The thermoplastic film forming polymers employed in the substrate and in the dielectric imaging layer of the electrographic imaging members of this invention have thermal expansion or contraction characteristics including a linear thermal expansion or contraction coefficient in response to the rise and fall in temperature. The linear thermal contraction coefficient of the supporting substrate layer and the linear thermal contraction coefficient of the dielectric imaging layer are each defined as the fractional dimensional shrinking of the layer per C. upon cooling. The thermal contraction coefficient characteristics are determined for the supporting substrate member and dielectric imaging layer by measurements taken in two directions along the plane of the supporting substrate member and dielectric imaging layer, the two directions being about 90 apart. The thermal contraction coefficient (or expansion) may be determined by well known ASTM techniques, including those described, for example, in "Standard Test Method for Coefficient of Cubicle Thermal Expansion of Plastics, ASTM Designation: D 864-52" (Reapproved 1978); "Standard Test Method for Linear Thermal Expansion of Solid Materials with a Vitreous Silica Dilatometer", ASTM Designation: E 228-85; and "Standard Test of Coefficient of Linear Thermal Expansion of Plastics", ASTM Designation: D 696-79. The thermal contraction coefficient for plastics involves a reversible thermal change in length per unit length resulting from a temperature change during cooling. Since the glass transition temperature of both the supporting layer and the dielectric layer are greater than the machine operating temperatures, the measurements of thermal contraction for each material are taken at temperatures below the glass transition temperatures of the film forming polymers in the supporting substrate member and dielectric imaging layer. The measurements may be made with any suitable device such as a conventional dilatometer. The thermal contraction coefficient varies significantly when the glass transition temperature is exceeded. Therefore, the thermal contraction coefficient value for purposes of this invention is measured at a temperature below the glass transition temperature. A typical procedure for measuring the thermal contraction coefficient is ASTM D 696-79 Standard Test Method for Coefficient of Linear Thermal Expansion of Plastics. As is well known in the art, the thermal contraction coefficient of a material is the same as the thermal expansion coefficient of that material. For purposes of testing to determine the thermal contraction coefficient of a given type of material, each layer is formed and tested as an independent layer. Preferably, the polymeric substrate has a linear thermal contraction coefficient range between about 5.610-5 / C. and about 7.510-5 / C. This range is preferred because it closely matches the linear thermal contraction coefficient range of the preferred dielectric imaging layers such as polycarbonate, polystyrene, polyarylate, polystyrene acrylonitrile, polyacrylate, polysulfone, and the like. Other polymeric substrates having a linear thermal contraction coefficient range between about 1.510-5 / C. and about 2.510-5 / C. are also preferred because they closely match the linear contraction coefficient of the preferred dielectric imaging layers such as, for example, copolyesters (e.g. 49000, available from E. I. duPont de Nemours & Company, or Vitel PE-100, Vitel PE-200, Vitel PE-307, Vitel PE-5545, Vitel PE-5571 or Vitel PE-5833, each of the Vitels being available from Goodyear Tire & Rubber), copolyester glycols (e.g. polyethylene terephthalate glycol, Kodar PETG, or polycyclohexylenedimethylene terephthalate glycol, Kodar PCTG, available from Eastman Chemical Products, Inc.).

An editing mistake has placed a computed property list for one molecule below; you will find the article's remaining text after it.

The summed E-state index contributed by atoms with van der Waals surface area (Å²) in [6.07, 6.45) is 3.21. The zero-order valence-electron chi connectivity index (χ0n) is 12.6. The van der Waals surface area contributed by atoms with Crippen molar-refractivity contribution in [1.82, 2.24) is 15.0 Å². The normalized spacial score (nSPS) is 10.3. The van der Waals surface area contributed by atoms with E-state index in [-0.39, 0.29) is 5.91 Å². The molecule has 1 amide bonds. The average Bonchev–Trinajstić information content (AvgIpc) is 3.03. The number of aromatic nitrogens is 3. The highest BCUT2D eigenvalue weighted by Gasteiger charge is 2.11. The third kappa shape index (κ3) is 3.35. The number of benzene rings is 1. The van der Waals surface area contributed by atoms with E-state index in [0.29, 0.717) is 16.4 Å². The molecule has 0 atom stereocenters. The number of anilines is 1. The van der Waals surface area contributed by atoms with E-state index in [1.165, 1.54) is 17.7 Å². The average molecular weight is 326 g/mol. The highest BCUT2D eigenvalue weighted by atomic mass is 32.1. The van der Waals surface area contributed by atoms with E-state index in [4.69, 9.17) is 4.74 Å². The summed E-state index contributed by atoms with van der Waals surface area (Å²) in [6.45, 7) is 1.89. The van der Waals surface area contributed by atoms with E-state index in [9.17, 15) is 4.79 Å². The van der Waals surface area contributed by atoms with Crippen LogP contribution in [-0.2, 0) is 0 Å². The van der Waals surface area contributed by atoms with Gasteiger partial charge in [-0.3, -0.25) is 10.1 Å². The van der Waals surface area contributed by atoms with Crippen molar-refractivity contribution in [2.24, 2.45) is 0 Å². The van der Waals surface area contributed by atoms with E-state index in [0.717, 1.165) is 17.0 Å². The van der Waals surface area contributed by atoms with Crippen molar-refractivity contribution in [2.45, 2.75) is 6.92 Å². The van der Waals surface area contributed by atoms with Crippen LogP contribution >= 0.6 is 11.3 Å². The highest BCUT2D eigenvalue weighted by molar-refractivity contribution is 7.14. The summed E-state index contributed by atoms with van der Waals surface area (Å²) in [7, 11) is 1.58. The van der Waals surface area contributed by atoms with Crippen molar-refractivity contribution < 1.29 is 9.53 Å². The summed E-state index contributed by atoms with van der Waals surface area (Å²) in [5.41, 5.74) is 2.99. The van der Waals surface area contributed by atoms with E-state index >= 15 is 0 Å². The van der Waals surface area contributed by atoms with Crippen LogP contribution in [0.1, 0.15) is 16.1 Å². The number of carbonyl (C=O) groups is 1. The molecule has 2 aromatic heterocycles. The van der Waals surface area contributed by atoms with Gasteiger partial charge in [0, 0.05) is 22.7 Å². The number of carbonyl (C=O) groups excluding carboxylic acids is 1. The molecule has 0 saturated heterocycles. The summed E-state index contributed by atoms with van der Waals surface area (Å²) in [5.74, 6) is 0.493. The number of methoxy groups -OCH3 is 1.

The film forming polymers employed in the supporting substrate member and in the dielectric imaging layer should preferably be isotropic and not anisotropic. An isotropic material is defined as a material having physical and mechanical properties that are identical in all directions. Isotropic materials do not alter the dimensional ratios of the materials when heated or cooled whereas anisotropic materials do alter the dimensional ratios of the materials when heated or cooled. Isotropic materials may be tested by either cubical or linear thermal expansion coefficient tests. An anisotropic material is defined as a material having physical and mechanical properties that are not identical in all directions. An example of an anisotropic material is biaxially oriented polyethylene terephthalate (e.g. Mylar, available from E. I. duPont de Nemours & Co.).